- PoliticsThe Daily Beast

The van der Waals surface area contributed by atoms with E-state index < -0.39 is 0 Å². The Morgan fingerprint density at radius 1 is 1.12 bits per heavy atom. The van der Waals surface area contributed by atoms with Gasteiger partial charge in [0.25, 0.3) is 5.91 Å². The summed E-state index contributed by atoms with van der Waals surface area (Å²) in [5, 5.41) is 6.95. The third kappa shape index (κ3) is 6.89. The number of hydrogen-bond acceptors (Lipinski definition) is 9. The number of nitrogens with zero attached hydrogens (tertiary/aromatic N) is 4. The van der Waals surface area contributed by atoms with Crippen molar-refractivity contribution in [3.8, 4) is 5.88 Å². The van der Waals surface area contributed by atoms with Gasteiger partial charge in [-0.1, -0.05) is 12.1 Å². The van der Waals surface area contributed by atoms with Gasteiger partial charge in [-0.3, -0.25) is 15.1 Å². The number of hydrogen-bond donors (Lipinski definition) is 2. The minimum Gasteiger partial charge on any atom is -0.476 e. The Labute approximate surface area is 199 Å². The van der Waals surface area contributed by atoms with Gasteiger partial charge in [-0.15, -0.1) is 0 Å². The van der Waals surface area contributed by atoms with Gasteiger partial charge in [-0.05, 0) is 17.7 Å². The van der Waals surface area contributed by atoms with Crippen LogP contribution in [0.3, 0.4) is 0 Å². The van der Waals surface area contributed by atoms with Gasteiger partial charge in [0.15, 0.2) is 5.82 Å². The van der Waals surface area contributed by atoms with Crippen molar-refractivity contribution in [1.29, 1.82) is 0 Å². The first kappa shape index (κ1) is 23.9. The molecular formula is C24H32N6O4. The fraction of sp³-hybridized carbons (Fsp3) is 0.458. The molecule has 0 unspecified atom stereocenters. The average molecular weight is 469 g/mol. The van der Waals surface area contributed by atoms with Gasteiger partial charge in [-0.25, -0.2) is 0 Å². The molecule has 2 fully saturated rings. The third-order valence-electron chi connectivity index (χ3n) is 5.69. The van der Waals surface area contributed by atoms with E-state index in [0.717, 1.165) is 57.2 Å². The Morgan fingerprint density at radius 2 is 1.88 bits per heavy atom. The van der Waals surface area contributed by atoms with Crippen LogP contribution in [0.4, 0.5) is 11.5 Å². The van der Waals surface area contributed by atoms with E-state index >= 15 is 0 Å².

Now that Bernie Sanders has dropped out of the 2020 presidential race, the heat is on Joe Biden to select his running mate soon, so that he can generate some much needed media attention and fundraising in the middle of this global pandemic. In my opinion, as a black woman, Biden’s choice, without question, should be a black woman. Here is why: When Barack Obama secured the nomination for president of the United States of America in 2008, he chose the older, wiser, gray-haired, white male senior senator from Delaware, Joe Biden. Although Biden was not the exciting choice, he was the right choice for the young, black nominee. Obama was going to be the nation’s first black executive. He needed to reassure those nervous about history’s choice, that he would have someone “safe” and known to the public by his side. Now, Biden needs to send the opposite signal: that it is time for America to trust a woman who represents the backbone of the Democratic Party with the vice presidency, one who is ready on day one, if need be, to serve as president.What Obama Saw in BidenThe entire history of America starts with white men of power owning everything, including slaves, running the government, owning the wealth, and calling all the shots.Then once that power was finally shared in the late 1860s after slavery, it was shared first with black men. Followed by white women, then finally, black women and women of color. It started with the 15th Amendment, approved by Congress on Feb. 26, 1869, and ratified Feb. 3, 1870, granting black men the right to vote. Not black women. And not white women. The first blacks elected to Congress, during Reconstruction, were all men, of course. It was not until 1920 that white women got the right to vote, with the first white woman elected to the House of Representatives in 1916 and to the U.S. Senate in 1922. It was not until Shirley Chisholm’s election to the House in 1968 that a black woman served in Congress.Chisholm’s historic win came one year after the first non-white Supreme Court justice, Thurgood Marshall, joined the highest court in 1967. It wasn't until Sandra Day O’Connor reached the Supreme Court in 1981 that a woman served on the world’s most elite bench. Sonia Sotomayor became the first Latina justice in 2009. It is 2020 and no black woman has been nominated to the high court. It was Bill Clinton who appointed the first women to serve as secretary of state and attorney general. It took George W. Bush, a Republican, to appoint the first black secretary of state, Colin Powell, followed by Condoleezza Rice, a black woman. Biden Commits to Selecting Female VPJoe Biden now has a chance to buck history’s tide. Two white women have been nominated for vice president, Geraldine Ferraro in 1984 and Sarah Palin in 2008. If I were advising Biden strictly along electoral guidelines, I would tell him the governor of Michigan, Gretchen Whitmer, or Sen. Tammy Baldwin of Wisconsin would make great choices. They both would likely bring key electoral states that Trump carried in 2016 into his column on Election Day.But Sen. Kamala Harris, who wouldn’t get him anything electorally, would deliver something Biden must have in 2020: the intense and energized black vote that eluded Hillary Clinton in 2016. She is a member of Alpha Kappa Alpha Sorority Inc. (which is also my sorority and we have a powerful army of more than 300,000 members worldwide to help her raise money and be foot soldiers on the ground). Another strong choice electorally and along color lines is Florida Rep. Val Demings, who served as a House impeachment manager during the Trump impeachment. She too could produce that excitement, and help Biden compete for Florida, a state that Trump can’t afford to lose. Some may ask why I don’t include Stacey Abrams here. One big reason: She has not been vetted nationally by a nosy, aggressive and often rough national press corps. Harris, Demings, and other possible candidates mentioned are federal office holders. They have been vetted. Biden has made clear he wants no hiccups or surprises. And a 43-year-old woman of color, who currently holds no public office and lost her only statewide race, would be a big leap for the country to accept as someone ready for the presidency on day one. In 2016, Hillary Clinton was ahead in the national polls, and yet she did not turn out the Obama coalition in sufficient numbers in part because black turnout in key states like Michigan and Pennsylvania wasn’t strong enough. Biden, who has pledged to nominate a woman as his running mate and a black woman as a justice, knows there is no path to the White House for a Democrat without strong black turnout. He needs a black woman as his running mate. Why? Because black women are the core of the Democratic base, the party’s most loyal voters. And as Harris made clear in her final debate performance this year, the Democratic Party must stop taking black women voters for granted. Whether it’s Harris or Demings, Biden needs a smart, strong, loyal, and tough sister by his side. It is the Obama 2008 ticket in reverse. Only this time Biden will be at the top, and he has a chance to change history’s trajectory by putting a tested and trusted black woman in his No. 2 slot—thus setting her up for the best shot a woman has ever had of becoming president in either 2024 if Biden does not run again or in 2028 after two terms. Read more at The Daily Beast.Get our top stories in your inbox every day. 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(Bloomberg) -- Cars lined up this week at the main entrance to the Baishazhou wet market, one of the biggest in Wuhan, which is buzzing again. The Chinese city where the coronavirus first emerged has stirred back to life following a lockdown lasting for months.A sign hovers overhead: “No slaughtering and selling live animals.”Baishazhou and other wet markets are at the center of an intensifying global debate about whether they should be allowed to operate, given another market in Wuhan was one of the first places where the virus was detected. U.S. officials, in particular, are ramping up pressure to shut them down. Yet such markets in China and elsewhere in Asia are as essential a part of everyday life as bodegas in the New York City or boulangeries in Paris.The challenge facing Beijing’s central government as Wuhan and the rest of the country seeks to return to normal life will be how to keep open such markets -- which function like a farmers’ market in Western countries -- while enforcing rules against the live slaughter of animals or sale of wildlife on site.“Banning wet markets is not only going to be impossible, but will also be destructive for urban food security in China as they play such a pivotal role in ensuring urban residents’ access to affordable and healthy food,” said Dr. Zhenzhong Si, a research associate at the University of Waterloo who studies food security in China.The coronavirus, which has now infected more than 1.4 million people worldwide, was first discovered in December after a cluster of cases initially linked to the city’s Huanan Seafood Wholesale Market -- one of the biggest aquatic wholesale markets in central China. Subsequent research, including a study by Chinese researchers published in the Lancet in February, has found that some of the earliest cases had no exposure to the Huanan market.Scientists and Chinese officials believe the deadly illness jumped to humans from wild animals, most likely via an intermediary species like bats. Close contact with wild animals at the market, which has been closed since January, has been widely blamed for the outbreak.American OppositionU.S. officials are calling for President Xi Jinping’s government to immediately close the markets, saying they are potential breeding grounds for disease. Dr. Anthony Fauci, director of the National Institute of Allergy and Infectious Diseases, said last week the coronavirus was a “direct result” of unsanitary markets and said it was “mind-boggling” that the markets remained open.“I would like to see the rest of the world really lean with a lot of pressure on those countries that have that,” he said on “Fox and Friends.”Republican lawmakers including Senator Lindsey Graham of South Carolina are urging Chinese officials not to reopen such markets. Graham last week sent a letter to the Chinese ambassador to the U.S. imploring him to pressure his government, saying “their operation should cease immediately.”There also may be some semantic confusion. U.S. officials and others refer to wet markets generally while what they appear to be seeking to ban is the live animal trade in the markets.“The closest thing to wet markets in Western countries are farmers’ markets where you can buy products from independent vendors,” said Jian Yi, founder of the Good Food Academy, an online platform advocating healthy eating. “People depend on wet markets for vegetables, fruits, meat and fish.”In any case, shuttering such markets would be next to impossible as they are crucial to the livelihood of millions of farmers and small business vendors and are a centerpiece of communities across China. A 2018 study from Canada’s Wilfrid Laurier University and Hungry Cities Partnership, which looks at urban food systems, found 90% of households in the eastern Chinese city of Nanjing, with a population of more than eight million, bought food from wet markets -- with 75% visiting one at least five times a week.Wet markets are popular in China because they’re convenient, and products are considered to be less expensive and fresher than in many supermarkets. While pigs, lambs and cows must be butchered in special slaughtering factories, rather than on site, meat sold at the markets isn’t packaged, and live fish and chickens are common.Cracking DownAlthough there are well-managed, hygienic wet markets in and near bigger cities, hygiene can be spotty, especially in smaller communities. Even before the virus outbreak, China’s central and local governments tried to regulate wild animal trading at markets, instituting occasional checks to improve sanitation.China’s wild-animal farming industry was worth an estimated 520 billion yuan ($74 billion) in 2016 and employed more than 14 million people, according to the Chinese Academy of Engineering. Environmentalists, researchers and Chinese state media have called for stricter regulation of exotic animal trade in the markets.Photos that circulated online in January showed animals including deer -- which aren’t commonly eaten in China -- and peacocks available for purchase at the Huanan market. This triggered an outcry over authorities’ negligence in ignoring loopholes that allow their purchase and sale as long as they’re bred on farms. Wild animals are categorized as those that aren’t commonly eaten.China’s National Health Commission in January issued a temporary emergency order that Wuhan officials should “strictly manage” the markets and prohibit wild animals and live poultry from entering the city. Under pressure in February as the virus spread, the National People’s Congress announced a ban on trading wild terrestrial animals for the purpose of eating.Still, the NPC’s decision didn’t cover the trade of exotic animals for use in traditional Chinese medicines, fashion or entertainment. Chinese medicine holds that some exotic animals have health benefits and has helped fuel the illegal smuggling and trade of species like the endangered pangolin, whose scales are believed to cure a variety of ailments.“It’s misleading to focus on wet markets when we discuss the outbreak,” said Si, of the University of Waterloo. “It overshadows the true problem here, which is the supply chain of wild animals. We shouldn’t demonize wet markets because of the coronavirus outbreak.”The Chinese government has been pushing for the resumption of economic activity now that the official infection numbers have been at a low level for weeks, trying to kick start consumption that all but disappeared during the outbreak.The now-famous Huanan market remained closed this week, even as Wuhan gradually reopened. The smell of seafood wafted on the street, though the market was boarded up and guarded by police who stopped people from taking photos.For more articles like this, please visit us at bloomberg.comSubscribe now to stay ahead with the most trusted business news source.©2020 Bloomberg L.P.